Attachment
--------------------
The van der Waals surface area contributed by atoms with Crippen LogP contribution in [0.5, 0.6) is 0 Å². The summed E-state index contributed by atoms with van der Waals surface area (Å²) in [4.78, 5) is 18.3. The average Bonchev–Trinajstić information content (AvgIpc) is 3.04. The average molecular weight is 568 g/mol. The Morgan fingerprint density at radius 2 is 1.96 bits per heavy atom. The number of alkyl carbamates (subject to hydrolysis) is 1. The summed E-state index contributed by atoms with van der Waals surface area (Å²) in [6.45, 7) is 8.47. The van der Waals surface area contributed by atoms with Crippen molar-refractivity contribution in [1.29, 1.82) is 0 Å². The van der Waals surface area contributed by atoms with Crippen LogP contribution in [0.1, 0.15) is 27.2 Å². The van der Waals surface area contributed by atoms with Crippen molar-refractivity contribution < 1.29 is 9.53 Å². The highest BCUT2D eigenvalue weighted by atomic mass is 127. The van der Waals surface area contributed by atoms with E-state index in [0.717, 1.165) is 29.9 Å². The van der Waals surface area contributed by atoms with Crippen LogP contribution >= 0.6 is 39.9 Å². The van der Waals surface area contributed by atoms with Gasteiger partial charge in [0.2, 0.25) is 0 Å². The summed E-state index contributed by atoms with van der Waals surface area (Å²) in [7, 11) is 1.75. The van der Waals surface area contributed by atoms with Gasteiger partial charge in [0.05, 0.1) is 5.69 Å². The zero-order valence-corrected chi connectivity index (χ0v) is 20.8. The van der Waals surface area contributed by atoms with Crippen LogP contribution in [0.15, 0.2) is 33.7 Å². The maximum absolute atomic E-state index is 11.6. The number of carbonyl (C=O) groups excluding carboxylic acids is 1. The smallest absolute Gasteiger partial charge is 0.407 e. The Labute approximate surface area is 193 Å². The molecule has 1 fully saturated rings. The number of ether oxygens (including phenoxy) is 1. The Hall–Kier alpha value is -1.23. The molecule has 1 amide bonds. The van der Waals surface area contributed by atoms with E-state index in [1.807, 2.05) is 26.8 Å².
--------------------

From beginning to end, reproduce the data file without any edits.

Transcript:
The van der Waals surface area contributed by atoms with Crippen LogP contribution in [0.5, 0.6) is 0 Å². The summed E-state index contributed by atoms with van der Waals surface area (Å²) in [4.78, 5) is 18.3. The average Bonchev–Trinajstić information content (AvgIpc) is 3.04. The average molecular weight is 568 g/mol. The Morgan fingerprint density at radius 2 is 1.96 bits per heavy atom. The number of alkyl carbamates (subject to hydrolysis) is 1. The summed E-state index contributed by atoms with van der Waals surface area (Å²) in [6.45, 7) is 8.47. The van der Waals surface area contributed by atoms with Crippen molar-refractivity contribution in [1.29, 1.82) is 0 Å². The van der Waals surface area contributed by atoms with Crippen LogP contribution in [0.1, 0.15) is 27.2 Å². The van der Waals surface area contributed by atoms with Crippen molar-refractivity contribution < 1.29 is 9.53 Å². The highest BCUT2D eigenvalue weighted by atomic mass is 127. The van der Waals surface area contributed by atoms with E-state index in [0.717, 1.165) is 29.9 Å². The van der Waals surface area contributed by atoms with Crippen LogP contribution >= 0.6 is 39.9 Å². The van der Waals surface area contributed by atoms with Gasteiger partial charge in [0.2, 0.25) is 0 Å². The summed E-state index contributed by atoms with van der Waals surface area (Å²) in [7, 11) is 1.75. The van der Waals surface area contributed by atoms with Gasteiger partial charge in [0.05, 0.1) is 5.69 Å². The zero-order valence-corrected chi connectivity index (χ0v) is 20.8. The van der Waals surface area contributed by atoms with Crippen LogP contribution in [0.15, 0.2) is 33.7 Å². The maximum absolute atomic E-state index is 11.6. The number of carbonyl (C=O) groups excluding carboxylic acids is 1. The smallest absolute Gasteiger partial charge is 0.407 e. The Labute approximate surface area is 193 Å². The molecule has 1 fully saturated rings. The number of ether oxygens (including phenoxy) is 1. The Hall–Kier alpha value is -1.23. The molecule has 1 amide bonds. The van der Waals surface area contributed by atoms with E-state index in [1.807, 2.05) is 26.8 Å².